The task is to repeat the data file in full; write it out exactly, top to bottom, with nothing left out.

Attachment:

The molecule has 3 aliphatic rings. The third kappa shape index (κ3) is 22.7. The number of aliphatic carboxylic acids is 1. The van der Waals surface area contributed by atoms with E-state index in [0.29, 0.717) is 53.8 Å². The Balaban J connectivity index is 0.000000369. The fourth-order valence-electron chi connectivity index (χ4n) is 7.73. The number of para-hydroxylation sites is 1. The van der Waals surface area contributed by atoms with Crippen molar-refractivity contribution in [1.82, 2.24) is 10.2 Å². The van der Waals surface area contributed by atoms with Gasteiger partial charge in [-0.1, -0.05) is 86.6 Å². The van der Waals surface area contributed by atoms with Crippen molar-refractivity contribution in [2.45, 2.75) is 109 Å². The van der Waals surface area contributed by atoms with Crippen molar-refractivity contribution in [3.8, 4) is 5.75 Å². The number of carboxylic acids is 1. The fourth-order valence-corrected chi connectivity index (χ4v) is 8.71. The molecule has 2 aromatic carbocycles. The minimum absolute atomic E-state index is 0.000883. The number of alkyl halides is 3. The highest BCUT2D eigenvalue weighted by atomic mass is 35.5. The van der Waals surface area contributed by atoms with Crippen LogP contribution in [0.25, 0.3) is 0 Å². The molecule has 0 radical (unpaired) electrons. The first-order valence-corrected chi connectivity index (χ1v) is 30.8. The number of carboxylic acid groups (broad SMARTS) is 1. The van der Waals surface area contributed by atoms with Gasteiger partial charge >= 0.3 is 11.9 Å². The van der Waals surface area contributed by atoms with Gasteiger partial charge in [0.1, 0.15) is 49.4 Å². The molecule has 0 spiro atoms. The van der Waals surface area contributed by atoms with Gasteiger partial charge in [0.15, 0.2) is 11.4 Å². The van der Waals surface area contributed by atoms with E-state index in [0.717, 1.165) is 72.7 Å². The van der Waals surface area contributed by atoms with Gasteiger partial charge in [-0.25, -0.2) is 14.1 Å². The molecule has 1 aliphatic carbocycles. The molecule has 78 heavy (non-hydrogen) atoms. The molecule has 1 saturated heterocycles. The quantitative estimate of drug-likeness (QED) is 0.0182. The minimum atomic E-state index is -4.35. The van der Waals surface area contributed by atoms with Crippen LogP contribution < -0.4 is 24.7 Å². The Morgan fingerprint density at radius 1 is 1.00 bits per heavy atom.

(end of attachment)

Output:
The molecule has 3 aliphatic rings. The third kappa shape index (κ3) is 22.7. The number of aliphatic carboxylic acids is 1. The van der Waals surface area contributed by atoms with E-state index in [0.29, 0.717) is 53.8 Å². The Balaban J connectivity index is 0.000000369. The fourth-order valence-electron chi connectivity index (χ4n) is 7.73. The number of para-hydroxylation sites is 1. The van der Waals surface area contributed by atoms with Crippen molar-refractivity contribution in [1.82, 2.24) is 10.2 Å². The van der Waals surface area contributed by atoms with Gasteiger partial charge in [-0.1, -0.05) is 86.6 Å². The van der Waals surface area contributed by atoms with Crippen molar-refractivity contribution in [2.45, 2.75) is 109 Å². The van der Waals surface area contributed by atoms with Crippen molar-refractivity contribution in [3.8, 4) is 5.75 Å². The number of carboxylic acids is 1. The fourth-order valence-corrected chi connectivity index (χ4v) is 8.71. The molecule has 2 aromatic carbocycles. The minimum absolute atomic E-state index is 0.000883. The number of alkyl halides is 3. The highest BCUT2D eigenvalue weighted by atomic mass is 35.5. The van der Waals surface area contributed by atoms with Crippen LogP contribution in [0.25, 0.3) is 0 Å². The molecule has 0 radical (unpaired) electrons. The first-order valence-corrected chi connectivity index (χ1v) is 30.8. The number of carboxylic acid groups (broad SMARTS) is 1. The van der Waals surface area contributed by atoms with Gasteiger partial charge >= 0.3 is 11.9 Å². The van der Waals surface area contributed by atoms with Gasteiger partial charge in [0.1, 0.15) is 49.4 Å². The molecule has 0 spiro atoms. The van der Waals surface area contributed by atoms with Gasteiger partial charge in [0.15, 0.2) is 11.4 Å². The van der Waals surface area contributed by atoms with E-state index in [0.717, 1.165) is 72.7 Å². The van der Waals surface area contributed by atoms with Gasteiger partial charge in [-0.25, -0.2) is 14.1 Å². The molecule has 1 aliphatic carbocycles. The molecule has 78 heavy (non-hydrogen) atoms. The molecule has 1 saturated heterocycles. The quantitative estimate of drug-likeness (QED) is 0.0182. The minimum atomic E-state index is -4.35. The van der Waals surface area contributed by atoms with Crippen LogP contribution < -0.4 is 24.7 Å². The Morgan fingerprint density at radius 1 is 1.00 bits per heavy atom.